You also need to use any leverage you have in lease negotiations. If you are leasing a small space you may not have much leverage when it comes to your TI allowance, but larger tenants have more leverage in negotiating work letters (just like they do with leases). An expert tenant representation broker or project manager should be able to use this negotiating power to get you the best deal possible in the lease negotiation process.
The work letter should also specify the timeline for the completion of the work. It is important to ensure that the timeline is reasonable and feasible. You need to verify that you have sufficient time to prepare for your move-in.
How a Project Manager Can Help
In order to negotiate your work letter during the lease negotiation process, you need to already have an idea of what you want to spend on your build-out and how much time it will take to complete construction for move-in.
An expert project manager will have many construction projects under their belt and will know the time, budget, architects, engineers, third-party consultants, vendors, and contractors needed to achieve success for various types of projects.
For example, a project manager can ensure that the terms of the construction document review process are favorable to your team and negotiated in a way that holds the landlord accountable. Including terms specifying that plans are deemed approved by the landlord if they do not complete their review within the stipulated time frame is a great example of this.
This is an important part of the lease negotiation process because an unfeasible timeline can completely derail a project. We frequently see executed leases that will set unachievable deadlines for things like plans and permits. Having a project manager or tenant representation broker take the time to negotiate these terms is imperative so you don’t trigger tenant delays, potentially resulting in paying rent on a space before you are even moved in.
3. Not Reading Your Work Letter Carefully
Missing the details goes hand-in-hand with failing to negotiate terms. If you miss the details, you won’t know what you need to negotiate for.
Some landlords establish building-specific requirements, such as building standards, in the work letter. This means that certain parts of your build-out have to match the base building’s cohesive “look.” Landlords typically set this standard in order to ensure residual value for their property. This less-custom build-out makes it easier for them to lease the space in the future.
There are also some landlords who will let you do whatever you want with your build-out since they are assuming the next person who leases the space will rebuild it to fit their own needs.
Typically, you will also be required to use the MEP engineer that works on the base building. Landlords also usually prefer you use the base building architect but you may be able to negotiate this based on the amount of leverage you have.
Ultimately, the set requirements for your build-out will depend on the ownership of the building.
How You Can Use Your TI Allowance
Typically, TI allowances can only be used for the construction and build-out itself. This excludes items like furniture, fixtures, equipment, rent, IT, AV (audio/visual systems), and moving costs (things that a tenant would take with them when they move out).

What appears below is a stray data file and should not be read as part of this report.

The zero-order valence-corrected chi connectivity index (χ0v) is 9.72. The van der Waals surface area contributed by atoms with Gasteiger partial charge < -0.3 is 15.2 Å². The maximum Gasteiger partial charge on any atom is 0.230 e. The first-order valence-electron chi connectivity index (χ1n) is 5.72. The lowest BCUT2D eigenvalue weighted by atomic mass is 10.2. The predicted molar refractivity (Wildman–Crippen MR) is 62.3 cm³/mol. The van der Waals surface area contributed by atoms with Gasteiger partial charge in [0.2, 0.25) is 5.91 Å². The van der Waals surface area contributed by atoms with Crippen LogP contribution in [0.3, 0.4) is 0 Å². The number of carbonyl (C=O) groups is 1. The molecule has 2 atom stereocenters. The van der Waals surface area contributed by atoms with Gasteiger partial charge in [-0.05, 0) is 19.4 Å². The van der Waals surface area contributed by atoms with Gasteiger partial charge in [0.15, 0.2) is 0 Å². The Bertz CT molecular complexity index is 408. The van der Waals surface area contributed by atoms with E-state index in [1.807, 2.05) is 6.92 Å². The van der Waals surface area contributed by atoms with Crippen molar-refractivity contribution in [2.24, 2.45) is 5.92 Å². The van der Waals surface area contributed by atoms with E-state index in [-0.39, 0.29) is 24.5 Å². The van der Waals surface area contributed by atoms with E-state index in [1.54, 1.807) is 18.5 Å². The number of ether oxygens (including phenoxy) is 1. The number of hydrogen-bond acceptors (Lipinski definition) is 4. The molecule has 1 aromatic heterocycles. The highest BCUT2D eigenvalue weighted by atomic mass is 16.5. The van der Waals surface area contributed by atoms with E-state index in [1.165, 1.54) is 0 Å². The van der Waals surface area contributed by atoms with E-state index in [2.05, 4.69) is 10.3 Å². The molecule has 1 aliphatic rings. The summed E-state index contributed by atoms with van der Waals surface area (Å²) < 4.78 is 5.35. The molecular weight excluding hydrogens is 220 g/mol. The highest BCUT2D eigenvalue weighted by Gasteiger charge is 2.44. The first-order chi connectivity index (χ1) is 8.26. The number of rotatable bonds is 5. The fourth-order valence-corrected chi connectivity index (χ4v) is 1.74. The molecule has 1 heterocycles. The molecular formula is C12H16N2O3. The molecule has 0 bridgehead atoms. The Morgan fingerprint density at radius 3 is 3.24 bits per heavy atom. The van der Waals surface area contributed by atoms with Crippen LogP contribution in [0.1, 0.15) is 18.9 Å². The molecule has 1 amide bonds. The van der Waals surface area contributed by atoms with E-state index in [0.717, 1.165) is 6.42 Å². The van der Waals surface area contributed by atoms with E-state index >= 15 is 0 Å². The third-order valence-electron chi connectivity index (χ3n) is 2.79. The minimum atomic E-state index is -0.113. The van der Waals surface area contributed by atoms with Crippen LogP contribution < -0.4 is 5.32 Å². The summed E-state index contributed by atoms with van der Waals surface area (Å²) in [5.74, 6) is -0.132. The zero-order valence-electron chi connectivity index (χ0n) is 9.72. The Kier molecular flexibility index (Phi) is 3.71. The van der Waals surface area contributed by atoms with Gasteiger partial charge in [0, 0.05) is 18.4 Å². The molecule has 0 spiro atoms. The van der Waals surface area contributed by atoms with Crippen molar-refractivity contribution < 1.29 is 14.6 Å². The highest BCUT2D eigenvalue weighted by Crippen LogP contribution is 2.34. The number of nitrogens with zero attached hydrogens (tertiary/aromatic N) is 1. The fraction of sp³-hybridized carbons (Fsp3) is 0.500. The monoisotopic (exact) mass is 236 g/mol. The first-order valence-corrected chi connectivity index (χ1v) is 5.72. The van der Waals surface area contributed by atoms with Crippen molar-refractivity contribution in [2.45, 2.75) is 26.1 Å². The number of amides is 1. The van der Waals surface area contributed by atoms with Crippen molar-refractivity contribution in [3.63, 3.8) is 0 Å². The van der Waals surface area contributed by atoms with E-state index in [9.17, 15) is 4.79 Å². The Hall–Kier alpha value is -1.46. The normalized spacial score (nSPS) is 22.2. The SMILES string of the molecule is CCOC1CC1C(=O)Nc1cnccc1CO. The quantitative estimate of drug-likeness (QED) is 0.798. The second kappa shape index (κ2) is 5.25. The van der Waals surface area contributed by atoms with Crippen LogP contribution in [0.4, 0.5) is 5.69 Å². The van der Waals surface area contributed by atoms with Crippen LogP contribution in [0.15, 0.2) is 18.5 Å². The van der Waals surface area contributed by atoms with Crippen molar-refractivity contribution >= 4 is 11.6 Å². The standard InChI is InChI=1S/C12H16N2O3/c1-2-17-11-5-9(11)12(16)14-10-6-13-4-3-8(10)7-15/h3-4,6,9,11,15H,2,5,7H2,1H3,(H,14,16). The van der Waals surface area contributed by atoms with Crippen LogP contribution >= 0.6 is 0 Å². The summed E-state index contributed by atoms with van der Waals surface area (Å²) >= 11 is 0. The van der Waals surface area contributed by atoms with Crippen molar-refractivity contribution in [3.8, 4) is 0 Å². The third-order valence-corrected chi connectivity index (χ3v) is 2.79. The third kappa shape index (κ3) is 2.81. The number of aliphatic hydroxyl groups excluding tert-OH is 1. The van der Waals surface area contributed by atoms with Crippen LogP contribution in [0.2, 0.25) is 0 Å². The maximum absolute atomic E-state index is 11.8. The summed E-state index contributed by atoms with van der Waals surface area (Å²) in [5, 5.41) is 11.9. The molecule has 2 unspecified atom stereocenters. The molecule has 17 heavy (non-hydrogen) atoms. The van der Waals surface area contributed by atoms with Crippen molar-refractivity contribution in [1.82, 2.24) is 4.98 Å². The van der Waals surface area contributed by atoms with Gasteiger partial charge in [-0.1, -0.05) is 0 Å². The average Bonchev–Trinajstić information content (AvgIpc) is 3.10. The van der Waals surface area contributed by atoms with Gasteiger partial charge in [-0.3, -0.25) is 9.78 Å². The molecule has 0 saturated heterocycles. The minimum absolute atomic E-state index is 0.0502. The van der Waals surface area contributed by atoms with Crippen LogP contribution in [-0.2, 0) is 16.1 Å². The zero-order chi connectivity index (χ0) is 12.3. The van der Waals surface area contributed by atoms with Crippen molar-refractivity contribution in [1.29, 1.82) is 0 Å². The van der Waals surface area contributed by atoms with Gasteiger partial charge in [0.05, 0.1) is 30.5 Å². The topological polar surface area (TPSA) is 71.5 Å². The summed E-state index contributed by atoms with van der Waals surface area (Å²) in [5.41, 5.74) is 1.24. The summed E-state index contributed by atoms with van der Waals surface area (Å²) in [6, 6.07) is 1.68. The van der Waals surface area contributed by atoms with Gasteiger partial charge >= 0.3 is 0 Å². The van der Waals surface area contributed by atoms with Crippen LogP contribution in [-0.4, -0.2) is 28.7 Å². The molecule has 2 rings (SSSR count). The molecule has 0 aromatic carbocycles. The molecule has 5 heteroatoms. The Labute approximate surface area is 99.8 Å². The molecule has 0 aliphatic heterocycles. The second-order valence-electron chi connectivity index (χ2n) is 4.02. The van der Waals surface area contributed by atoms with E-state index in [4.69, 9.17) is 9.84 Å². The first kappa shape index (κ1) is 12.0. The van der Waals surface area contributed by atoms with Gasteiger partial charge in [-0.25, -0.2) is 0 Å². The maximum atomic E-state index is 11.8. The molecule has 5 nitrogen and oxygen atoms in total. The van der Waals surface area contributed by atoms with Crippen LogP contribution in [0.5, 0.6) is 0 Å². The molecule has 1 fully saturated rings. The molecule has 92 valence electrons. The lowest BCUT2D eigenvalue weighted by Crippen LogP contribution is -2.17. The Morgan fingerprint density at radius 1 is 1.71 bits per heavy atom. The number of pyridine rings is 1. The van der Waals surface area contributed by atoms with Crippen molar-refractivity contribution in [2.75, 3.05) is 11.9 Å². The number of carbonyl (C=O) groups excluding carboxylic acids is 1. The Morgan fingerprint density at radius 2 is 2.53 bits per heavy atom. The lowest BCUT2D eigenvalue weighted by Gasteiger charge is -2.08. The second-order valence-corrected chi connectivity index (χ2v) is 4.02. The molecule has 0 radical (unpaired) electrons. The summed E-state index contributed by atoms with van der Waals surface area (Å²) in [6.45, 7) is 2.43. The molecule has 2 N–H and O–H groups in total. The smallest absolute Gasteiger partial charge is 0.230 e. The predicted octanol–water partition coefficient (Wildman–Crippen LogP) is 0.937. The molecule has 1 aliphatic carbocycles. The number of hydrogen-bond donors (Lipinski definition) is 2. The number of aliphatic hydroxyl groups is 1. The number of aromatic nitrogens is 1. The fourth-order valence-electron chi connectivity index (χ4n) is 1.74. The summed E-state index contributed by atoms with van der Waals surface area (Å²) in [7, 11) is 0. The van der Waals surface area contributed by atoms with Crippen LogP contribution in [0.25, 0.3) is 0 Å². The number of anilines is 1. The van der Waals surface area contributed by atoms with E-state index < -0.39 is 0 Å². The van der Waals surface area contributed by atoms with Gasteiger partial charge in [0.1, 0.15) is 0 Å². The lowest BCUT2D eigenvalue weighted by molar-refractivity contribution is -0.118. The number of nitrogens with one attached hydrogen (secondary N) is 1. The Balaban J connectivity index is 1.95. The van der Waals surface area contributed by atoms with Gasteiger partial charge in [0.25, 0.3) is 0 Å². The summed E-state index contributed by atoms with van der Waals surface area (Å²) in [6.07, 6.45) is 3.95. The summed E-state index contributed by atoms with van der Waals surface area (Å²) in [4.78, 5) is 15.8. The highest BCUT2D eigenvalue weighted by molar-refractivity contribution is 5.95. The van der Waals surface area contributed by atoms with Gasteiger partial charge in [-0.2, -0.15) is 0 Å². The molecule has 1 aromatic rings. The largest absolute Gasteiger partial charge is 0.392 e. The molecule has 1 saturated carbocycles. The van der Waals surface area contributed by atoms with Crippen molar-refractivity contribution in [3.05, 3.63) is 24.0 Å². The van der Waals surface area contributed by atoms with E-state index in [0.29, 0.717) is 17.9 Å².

Occasionally, a work letter may contain a clause that permits you to apply any remaining allowance toward furniture or rent. However, this option is typically limited to a small percentage and is not commonly offered. Landlords can also allow tenants to use a small percentage of the unutilized tenant improvement allowance (typically only up to 10%) on IT, AV, and moving costs. Nonetheless, these types of allowances don’t have residual value for the landlord so they are often restricted and seldom offered.
Even though these work letter additions are rare, it’s important that you know what to look for and take advantage of any extra TI allowance dollars.
How a Project Manager Can Help
Local project managers will know how certain landlords operate in your area and will know what to look out for in your work letter. Some landlords write generic work letters and some are very specific. They will know which landlords require building-standard items and which ones only require basic systems to align with the base building.
Your project manager will make sure the project is executed according to the work letter. Tenant representation brokers may not review the work letter as thoroughly as the rest of the lease so it is important to have someone keeping track of requirements and documentation.
A project manager will also know to look for unique language in your work letter. They can help you take advantage of leftover TI allowance dollars and ensure you are aware of unusual requirements. Language in the work letter about tenant delays is especially important to understand. This language protects the landlord, and you need a project manager on your side to protect your interests as well. This is why it is vital to include a project manager in the lease negotiation process.
Work letters are a crucial part of the lease negotiation and build-out process but they can also be overwhelming, especially for tenants who are not familiar with the terms used in these documents. That’s where a project manager comes in.
Hiring a project manager can provide numerous benefits. From attention to detail to communication skills and experience in negotiation, a project manager can ensure that you understand the terms of the lease fully. Additionally, having a project manager review your work letter can save you time and money while avoiding costly mistakes and legal issues.
Want to learn more? Read some of our Project Management Case Studies.
Or, if you’re ready, fill out our project management consultation form and one of our expert design and construction project managers will be in contact with you soon.